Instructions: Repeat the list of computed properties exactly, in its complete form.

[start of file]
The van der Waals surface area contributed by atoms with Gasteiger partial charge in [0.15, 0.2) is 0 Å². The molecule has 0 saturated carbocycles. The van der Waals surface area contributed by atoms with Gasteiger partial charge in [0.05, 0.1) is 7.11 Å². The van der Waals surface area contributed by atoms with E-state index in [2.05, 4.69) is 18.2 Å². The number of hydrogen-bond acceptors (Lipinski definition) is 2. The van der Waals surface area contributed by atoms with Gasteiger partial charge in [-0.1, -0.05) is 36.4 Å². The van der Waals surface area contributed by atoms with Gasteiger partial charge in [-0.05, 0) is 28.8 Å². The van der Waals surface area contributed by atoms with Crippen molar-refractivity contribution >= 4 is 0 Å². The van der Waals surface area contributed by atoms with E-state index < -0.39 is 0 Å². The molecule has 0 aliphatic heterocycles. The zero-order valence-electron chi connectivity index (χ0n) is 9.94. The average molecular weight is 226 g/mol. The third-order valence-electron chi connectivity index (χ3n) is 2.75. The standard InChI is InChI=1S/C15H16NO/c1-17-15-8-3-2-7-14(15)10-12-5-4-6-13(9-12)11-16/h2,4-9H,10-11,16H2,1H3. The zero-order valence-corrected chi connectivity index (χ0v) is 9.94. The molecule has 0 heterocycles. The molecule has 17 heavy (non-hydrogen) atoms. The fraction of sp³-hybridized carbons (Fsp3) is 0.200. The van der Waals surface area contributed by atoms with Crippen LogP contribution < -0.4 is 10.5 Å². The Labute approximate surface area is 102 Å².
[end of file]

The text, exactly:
The van der Waals surface area contributed by atoms with Gasteiger partial charge in [0.15, 0.2) is 0 Å². The molecule has 0 saturated carbocycles. The van der Waals surface area contributed by atoms with Gasteiger partial charge in [0.05, 0.1) is 7.11 Å². The van der Waals surface area contributed by atoms with E-state index in [2.05, 4.69) is 18.2 Å². The number of hydrogen-bond acceptors (Lipinski definition) is 2. The van der Waals surface area contributed by atoms with Gasteiger partial charge in [-0.1, -0.05) is 36.4 Å². The van der Waals surface area contributed by atoms with Gasteiger partial charge in [-0.05, 0) is 28.8 Å². The van der Waals surface area contributed by atoms with Crippen molar-refractivity contribution >= 4 is 0 Å². The van der Waals surface area contributed by atoms with E-state index < -0.39 is 0 Å². The molecule has 0 aliphatic heterocycles. The zero-order valence-electron chi connectivity index (χ0n) is 9.94. The average molecular weight is 226 g/mol. The third-order valence-electron chi connectivity index (χ3n) is 2.75. The standard InChI is InChI=1S/C15H16NO/c1-17-15-8-3-2-7-14(15)10-12-5-4-6-13(9-12)11-16/h2,4-9H,10-11,16H2,1H3. The zero-order valence-corrected chi connectivity index (χ0v) is 9.94. The molecule has 0 heterocycles. The molecule has 17 heavy (non-hydrogen) atoms. The fraction of sp³-hybridized carbons (Fsp3) is 0.200. The van der Waals surface area contributed by atoms with Crippen LogP contribution < -0.4 is 10.5 Å². The Labute approximate surface area is 102 Å².